Duverger, Kushner, Bonhoeffer

Duverger, Kushner, Bonhoeffer January 4, 2012

A brief reminder: Duverger’s law.

That’s how it works. Candidate A vs. Candidate B. Party A vs. Party B.

Moral purity and moral perfection will not be on the ballot.

Those seeking moral purity and moral perfection pleasure themselves by imagining that theirs is a superior ethical responsibility. But this is delusional — an embrace of irresponsibility. It’s the claim that one is not responsible for any outcome, consequence or action in this world apart from maintaining, above all, one’s own impotent but unsullied moral purity.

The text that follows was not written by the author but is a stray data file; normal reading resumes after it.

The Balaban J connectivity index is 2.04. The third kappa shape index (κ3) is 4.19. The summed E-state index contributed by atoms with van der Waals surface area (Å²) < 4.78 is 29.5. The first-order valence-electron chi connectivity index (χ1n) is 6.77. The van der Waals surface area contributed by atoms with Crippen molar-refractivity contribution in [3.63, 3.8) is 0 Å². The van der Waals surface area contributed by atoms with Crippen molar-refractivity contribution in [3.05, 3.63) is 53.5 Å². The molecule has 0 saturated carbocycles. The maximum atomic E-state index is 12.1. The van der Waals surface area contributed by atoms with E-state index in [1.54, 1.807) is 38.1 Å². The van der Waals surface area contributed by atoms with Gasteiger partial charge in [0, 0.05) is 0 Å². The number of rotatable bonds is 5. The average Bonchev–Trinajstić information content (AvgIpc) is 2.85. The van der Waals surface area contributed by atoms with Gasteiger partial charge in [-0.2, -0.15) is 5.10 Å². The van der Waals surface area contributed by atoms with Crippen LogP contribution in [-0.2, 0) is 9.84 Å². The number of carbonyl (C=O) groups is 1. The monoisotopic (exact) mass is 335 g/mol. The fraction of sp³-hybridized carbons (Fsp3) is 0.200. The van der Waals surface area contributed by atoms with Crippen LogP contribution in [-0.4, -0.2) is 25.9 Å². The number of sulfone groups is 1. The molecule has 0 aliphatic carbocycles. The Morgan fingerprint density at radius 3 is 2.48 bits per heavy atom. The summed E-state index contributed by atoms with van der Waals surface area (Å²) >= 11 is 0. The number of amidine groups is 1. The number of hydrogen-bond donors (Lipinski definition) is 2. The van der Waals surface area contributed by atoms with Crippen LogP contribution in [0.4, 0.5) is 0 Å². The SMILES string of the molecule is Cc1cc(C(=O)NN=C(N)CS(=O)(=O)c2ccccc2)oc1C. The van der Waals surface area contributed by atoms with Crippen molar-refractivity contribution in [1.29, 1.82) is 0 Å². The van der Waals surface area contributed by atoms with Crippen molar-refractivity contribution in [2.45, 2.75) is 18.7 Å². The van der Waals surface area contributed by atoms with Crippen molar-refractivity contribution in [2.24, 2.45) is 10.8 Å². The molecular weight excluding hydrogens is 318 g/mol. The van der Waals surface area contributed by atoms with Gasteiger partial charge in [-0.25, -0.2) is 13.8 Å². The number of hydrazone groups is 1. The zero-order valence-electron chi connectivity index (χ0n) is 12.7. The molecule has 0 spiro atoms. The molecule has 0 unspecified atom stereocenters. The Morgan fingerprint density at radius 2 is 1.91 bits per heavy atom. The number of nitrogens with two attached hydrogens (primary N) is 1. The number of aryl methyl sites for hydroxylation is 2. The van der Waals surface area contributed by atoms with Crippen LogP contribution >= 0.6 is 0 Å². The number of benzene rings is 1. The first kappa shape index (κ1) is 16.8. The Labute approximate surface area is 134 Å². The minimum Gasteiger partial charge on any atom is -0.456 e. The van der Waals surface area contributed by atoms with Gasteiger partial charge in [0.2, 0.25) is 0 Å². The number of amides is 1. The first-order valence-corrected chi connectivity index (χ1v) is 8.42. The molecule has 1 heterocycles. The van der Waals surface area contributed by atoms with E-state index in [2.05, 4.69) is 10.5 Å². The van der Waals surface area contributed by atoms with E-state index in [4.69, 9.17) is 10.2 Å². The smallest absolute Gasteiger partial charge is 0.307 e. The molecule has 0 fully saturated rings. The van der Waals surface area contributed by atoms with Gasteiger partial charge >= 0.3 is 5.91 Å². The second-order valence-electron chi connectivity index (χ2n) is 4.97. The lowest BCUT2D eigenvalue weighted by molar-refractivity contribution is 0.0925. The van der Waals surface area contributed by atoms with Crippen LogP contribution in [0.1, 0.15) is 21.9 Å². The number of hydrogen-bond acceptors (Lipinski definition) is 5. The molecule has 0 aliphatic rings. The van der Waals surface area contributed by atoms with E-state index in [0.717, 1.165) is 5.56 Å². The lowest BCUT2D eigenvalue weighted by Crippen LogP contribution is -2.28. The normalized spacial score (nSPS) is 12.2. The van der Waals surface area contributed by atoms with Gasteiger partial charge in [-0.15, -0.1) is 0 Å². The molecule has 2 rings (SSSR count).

You voted for Candidate A? Then you are responsible for every evil act and poor decision made by Candidate A. I refused to vote for Candidate A, or for any candidate because they’re all corrupt and all the same. And therefore I am not responsible for anything at all in this world. You are tainted. I am pure.

I do not accept that irresponsibility is a virtue.

As Tony Kushner said:

Listen, here’s the thing about politics: It’s not an expression of your moral purity and your ethics and your probity and your fond dreams of some utopian future. Progressive people constantly fail to get this.

Or as Dietrich Bonhoeffer said:

Responsible action must decide not simply between right and wrong, good and evil, but between right and right, wrong and wrong.

That is all.

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